Infrequent intermittent asthma

Symptom-free for at least 6 weeks at a time (flare-ups up to once every 6 weeks on average but no symptoms between flare-ups)

Frequent intermittent asthma

Flare-ups more than once every 6 weeks on average but no symptoms between flare-ups

Persistent asthma

Mild

At least one of:

  • Daytime symptoms more than once per week but not every day
  • Night-time symptoms more than twice per month but not every week

Moderate

Any of:

  • Daytime symptoms daily
  • Night-time symptoms more than once per week
  • Symptoms sometimes restrict activity or sleep

Severe

Any of:

  • Daytime symptoms continual
  • Night-time symptoms frequent
  • Flare-ups frequent
  • Symptoms frequently restrict activity or sleep

† Symptoms between flare-ups. A flare-up is defined as a period of worsening asthma symptoms, from mild (e.g. symptoms that are just outside the normal range of variation for the child, documented when well) to severe (e.g. events that require urgent action by parents and health professionals to prevent a serious outcome such as hospitalisation or death from asthma).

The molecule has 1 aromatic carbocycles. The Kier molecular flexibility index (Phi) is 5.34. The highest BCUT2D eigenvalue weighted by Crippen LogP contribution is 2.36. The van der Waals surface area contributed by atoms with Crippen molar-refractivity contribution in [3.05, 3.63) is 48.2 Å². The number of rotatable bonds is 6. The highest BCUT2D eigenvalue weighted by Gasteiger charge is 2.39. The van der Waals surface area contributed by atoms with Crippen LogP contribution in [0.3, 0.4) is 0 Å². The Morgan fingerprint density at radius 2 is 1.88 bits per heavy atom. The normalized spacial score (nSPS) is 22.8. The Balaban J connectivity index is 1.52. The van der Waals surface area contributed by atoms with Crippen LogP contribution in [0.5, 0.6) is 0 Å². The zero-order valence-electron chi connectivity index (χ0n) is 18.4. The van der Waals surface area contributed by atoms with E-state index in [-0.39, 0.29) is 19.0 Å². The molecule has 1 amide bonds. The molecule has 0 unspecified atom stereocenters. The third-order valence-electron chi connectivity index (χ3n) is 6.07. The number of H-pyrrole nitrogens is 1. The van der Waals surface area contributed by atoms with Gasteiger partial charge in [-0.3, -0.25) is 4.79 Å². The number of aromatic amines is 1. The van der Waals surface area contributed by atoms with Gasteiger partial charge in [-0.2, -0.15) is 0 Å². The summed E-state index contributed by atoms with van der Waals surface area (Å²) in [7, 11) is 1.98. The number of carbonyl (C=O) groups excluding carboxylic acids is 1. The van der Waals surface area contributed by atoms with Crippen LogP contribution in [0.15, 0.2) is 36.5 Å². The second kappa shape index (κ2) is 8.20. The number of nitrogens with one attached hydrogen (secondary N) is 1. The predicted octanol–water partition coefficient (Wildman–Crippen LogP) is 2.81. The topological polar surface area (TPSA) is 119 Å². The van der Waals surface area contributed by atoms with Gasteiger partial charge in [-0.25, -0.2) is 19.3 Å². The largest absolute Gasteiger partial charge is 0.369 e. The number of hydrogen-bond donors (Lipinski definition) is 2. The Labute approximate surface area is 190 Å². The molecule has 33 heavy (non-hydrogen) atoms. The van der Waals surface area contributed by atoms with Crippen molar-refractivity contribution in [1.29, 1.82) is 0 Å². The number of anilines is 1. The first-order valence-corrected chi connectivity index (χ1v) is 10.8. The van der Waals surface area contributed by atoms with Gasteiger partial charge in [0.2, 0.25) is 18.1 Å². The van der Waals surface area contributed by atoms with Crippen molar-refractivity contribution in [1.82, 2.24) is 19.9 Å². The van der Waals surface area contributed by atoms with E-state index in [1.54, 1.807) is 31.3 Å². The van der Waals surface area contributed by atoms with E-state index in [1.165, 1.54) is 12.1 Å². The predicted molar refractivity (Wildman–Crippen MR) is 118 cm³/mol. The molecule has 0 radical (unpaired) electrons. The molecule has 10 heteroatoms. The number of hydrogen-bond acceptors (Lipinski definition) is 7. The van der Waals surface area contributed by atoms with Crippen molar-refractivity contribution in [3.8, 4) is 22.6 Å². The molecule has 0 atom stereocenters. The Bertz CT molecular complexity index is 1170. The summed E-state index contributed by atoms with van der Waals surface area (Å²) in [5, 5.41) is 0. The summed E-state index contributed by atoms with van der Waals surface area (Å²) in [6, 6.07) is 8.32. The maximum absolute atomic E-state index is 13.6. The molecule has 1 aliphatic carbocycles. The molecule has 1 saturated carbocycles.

Note: Use this table when the diagnosis of asthma can be made with reasonable confidence (e.g. a child with wheezing accompanied by persistent cough or breathing difficulty, no signs or symptoms that suggest a potentially serious alternative diagnosis, and the presence of other factors that increase the probability of asthma such as family history of allergies or asthma).

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How this recommendation was developed

Adapted from existing guidance

Based on reliable clinical practice guideline(s) or position statement(s):

  • van Asperen et al. 2010 1
  • Brand et al. 2008 2

For children aged 2 years and older with frequent intermittent asthma or mild persistent asthma/wheezing, consider montelukast as first-choice preventer.

  • Advise parents about potential adverse psychiatric effects of montelukast
How this recommendation was developed

Adapted from existing guidance

Based on reliable clinical practice guideline(s) or position statement(s):

  • van Asperen et al. 2010 1
  • Brand et al. 2008 2

For children aged 2 years and older with moderate-to-severe persistent asthma, consider an inhaled corticosteroid (low dose) as first-choice preventer.

Table. Definitions of ICS dose levels in children

Inhaled corticosteroid